That suit named at 10 clergy members. The allegations stem from events that occurred
between the 1950s and the 1980s.
Attorney Rebecca Randles, a co-counselor on the case broke down the claims against each member of the clergy: Bishop Joseph Hart (6), Msgr. Thomas O'Brien (24), Fr. Thomas Reardon (22), Fr. Hugh Monahan (8), Fr. John Tulipana (4), Fr. Francis McGlynn (3), Fr. Thomas Ward (1), Brother Earl Johnson (1), Fr. James Lawbaugh (1) and Fr. Baskett (1).
Then, three years after that settlement was reached, new allegations surfaced. In May, Finn admitted he failed to properly handle concerns raised in 2010 regarding the actions of one of his priests . Police investigations uncovered a letter written from the St. Patrick Catholic School principal detailing questionable behavior on the part of Father Shawn Ratigan.
Then, in December, alleged pornographic pictures were found on Ratigan's computer . Police report that a computer specialist told diocesan leaders about the pictures when he returned the computer to them.
A day later, Ratigan attempted to commit suicide. After he was treated in a hospital for injuries he sustained due to exhaust fumes, Finn reassigned Ratigan to the Convent of Sisters of St. Francis of the Holy Eucharist.
It wasn't until May that Finn and the diocese reported the questionable pictures to Kansas City, Missouri police. An investigation ensued and even more pictures were found. Ratigan was arrested and charged locally and federally with several child pornography crimes .
The details of the timeline slowly surfaced. Once made public, Finn apologized to local Catholics and the community for not handling the allegations appropriately.
The embattled bishop took heat from fellow Catholics and community members who were outraged about the diocese's response. In reaction to the public outcry, Finn put forth a five-point plan to reform the way abuse reports are handled by the Diocese of Kansas City – St. Joseph.
Also, former United States Attorney for the Western District of Missouri Todd P. Graves conducted an independent review on the diocesan abuse reporting procedures and the specific case of Shawn Ratigan. The results were made available to the public in September.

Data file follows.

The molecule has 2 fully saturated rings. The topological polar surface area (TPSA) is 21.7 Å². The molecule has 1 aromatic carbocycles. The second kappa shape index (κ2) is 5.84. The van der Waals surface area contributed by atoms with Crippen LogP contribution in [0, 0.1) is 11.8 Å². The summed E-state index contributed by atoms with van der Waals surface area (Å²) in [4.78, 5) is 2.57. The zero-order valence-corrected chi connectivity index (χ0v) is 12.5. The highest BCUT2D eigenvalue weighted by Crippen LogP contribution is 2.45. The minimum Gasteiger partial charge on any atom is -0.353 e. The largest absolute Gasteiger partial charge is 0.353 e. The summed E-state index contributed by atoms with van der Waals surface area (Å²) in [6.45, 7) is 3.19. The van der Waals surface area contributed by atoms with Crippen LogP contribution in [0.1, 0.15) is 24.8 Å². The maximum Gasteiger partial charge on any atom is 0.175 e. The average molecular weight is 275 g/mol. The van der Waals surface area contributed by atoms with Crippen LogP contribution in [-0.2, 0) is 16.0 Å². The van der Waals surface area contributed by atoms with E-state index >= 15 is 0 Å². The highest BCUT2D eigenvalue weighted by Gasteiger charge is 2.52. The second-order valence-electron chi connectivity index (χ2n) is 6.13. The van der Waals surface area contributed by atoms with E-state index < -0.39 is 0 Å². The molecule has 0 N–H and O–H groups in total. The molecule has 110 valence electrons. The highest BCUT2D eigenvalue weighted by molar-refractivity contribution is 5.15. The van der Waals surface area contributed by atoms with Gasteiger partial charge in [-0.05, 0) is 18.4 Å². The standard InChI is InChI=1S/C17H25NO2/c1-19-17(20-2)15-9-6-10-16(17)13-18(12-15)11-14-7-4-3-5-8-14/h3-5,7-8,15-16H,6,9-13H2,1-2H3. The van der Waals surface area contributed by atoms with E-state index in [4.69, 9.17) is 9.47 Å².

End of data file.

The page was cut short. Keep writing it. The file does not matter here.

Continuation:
In the meantime, another handful of victims have filed lawsuits against clergy members, including Father Michael Tierney. Also, three civil lawsuits have been filed by parents who allege Ratigan took unlawful pictures of their children.
Attorneys for the diocese are defending Tierney. However, the diocese has told NBC Action News on a number of occasions that they are not representing Ratigan in any way.
One life-long member of the diocese, Jeff Weis, conducted his own survey about the Diocese of Kansas City - St. Joseph and Bishop Robert Finn. He created the survey in response to the outcry in the community about the alleged abuse and then subsequent cover-ups on the part of diocesan leaders.
SNAP, the Survivor's Network of Those Abused by Priests, continues to put pressure on Finn and the diocese to increase the ways they protect children. The group is made up of adults were abused by clergy as children.
On Thursday, October 6, 2011, SNAP filed a law suit against Finn saying he breached a contract with the 47 victims involved in the 2008 settlement. They are alleging Finn didn't keep up his end of the bargain in the 19 non-monetary commitments he signed off on in the2008 settlement. One of the commitments was to report abuse allegations to police. Specifically, the group of SNAP members is pointing to the fact that the diocese did not report Ratigan's questionable pictures to police in December when they were originally found.
To that end, the diocese has repeatedly stood by the actions of Monsignor Robert Murphy. Upon learning about the questionable photos, he reported the pictures to a police officer on the Independent Review Board. That officer told Murphy the pictures were not pornographic without ever laying eyes on the pictures.
Previous Coverage of Bishop Finn
Bishop Finn goes in front of grand jury in Jackson County - Sept. 16, 2011
Bishop under fire for way he handled Ratigan case - Sept. 9, 2011
Report finds flaws in KC diocese abuse response - Sept. 1, 2011
Catholics sounding off about recent scandal in online survey - July 28, 2011
Kansas City organization asks for response from Bishop Finn - June 8, 2011